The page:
Catherine Tackley (University of Liverpool, UK)
The increasing identification of jazz as black music following its introduction to Britain in the aftermath of the First World War was one of the most profoundly influential factors on British reception and perceptions of the genre. In the 1920s, while the BBC sought to present a civilised, (white) British version of jazz (dance music), jazz, often performed by (African) Americans, had considerable exotic appeal in what one contemporary writer termed ‘the underworld of London’. By the mid-1930s there were enough black musicians resident in London for an all-black band to be formed which complicated these distinctions through its multiple musical, racial and national identities. In this paper I explore the reception of this all-black group against the backdrop of ever-changing relationships between Britain, America and Empire.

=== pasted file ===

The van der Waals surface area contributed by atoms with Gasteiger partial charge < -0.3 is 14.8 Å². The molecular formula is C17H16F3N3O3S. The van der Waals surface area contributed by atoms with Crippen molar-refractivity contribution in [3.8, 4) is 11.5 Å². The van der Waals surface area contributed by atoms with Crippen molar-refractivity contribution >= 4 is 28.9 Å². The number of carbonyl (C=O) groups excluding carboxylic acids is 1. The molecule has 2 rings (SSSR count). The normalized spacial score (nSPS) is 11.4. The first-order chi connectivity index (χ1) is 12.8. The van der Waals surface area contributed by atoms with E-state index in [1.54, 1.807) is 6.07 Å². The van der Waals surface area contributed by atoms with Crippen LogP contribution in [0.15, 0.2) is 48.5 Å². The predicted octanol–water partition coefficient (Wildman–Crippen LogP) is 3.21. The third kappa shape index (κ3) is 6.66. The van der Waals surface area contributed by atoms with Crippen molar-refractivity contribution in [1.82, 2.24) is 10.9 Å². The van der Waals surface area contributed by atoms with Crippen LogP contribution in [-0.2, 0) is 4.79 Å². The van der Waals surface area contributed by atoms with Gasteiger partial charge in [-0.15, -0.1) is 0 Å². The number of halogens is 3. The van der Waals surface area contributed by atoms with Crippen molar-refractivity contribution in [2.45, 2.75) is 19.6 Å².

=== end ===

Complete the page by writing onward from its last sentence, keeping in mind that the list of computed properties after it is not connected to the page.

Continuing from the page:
The West Indian Dance Orchestra consisted of British-born black musicians, those who had arrived relatively recently from the Caribbean as well as, on occasion, white musicians who blacked up. Under the leadership of Ken ‘Snakehips’ Johnson the Orchestra achieved a residency at a prestigious central London venue, the Café de Paris and consequently, the importance of the West Indian Dance Orchestra in the development of British jazz has been widely recognised. However, the group’s appearances as an act on the bill of variety theatres across the country have received far less attention. This paper makes a broader argument for this dance band operating in mainstream situations of variety theatre and radio broadcasting as a case study illuminating the nature of public awareness of and attitudes to race and nationality in Britain in the 1930s.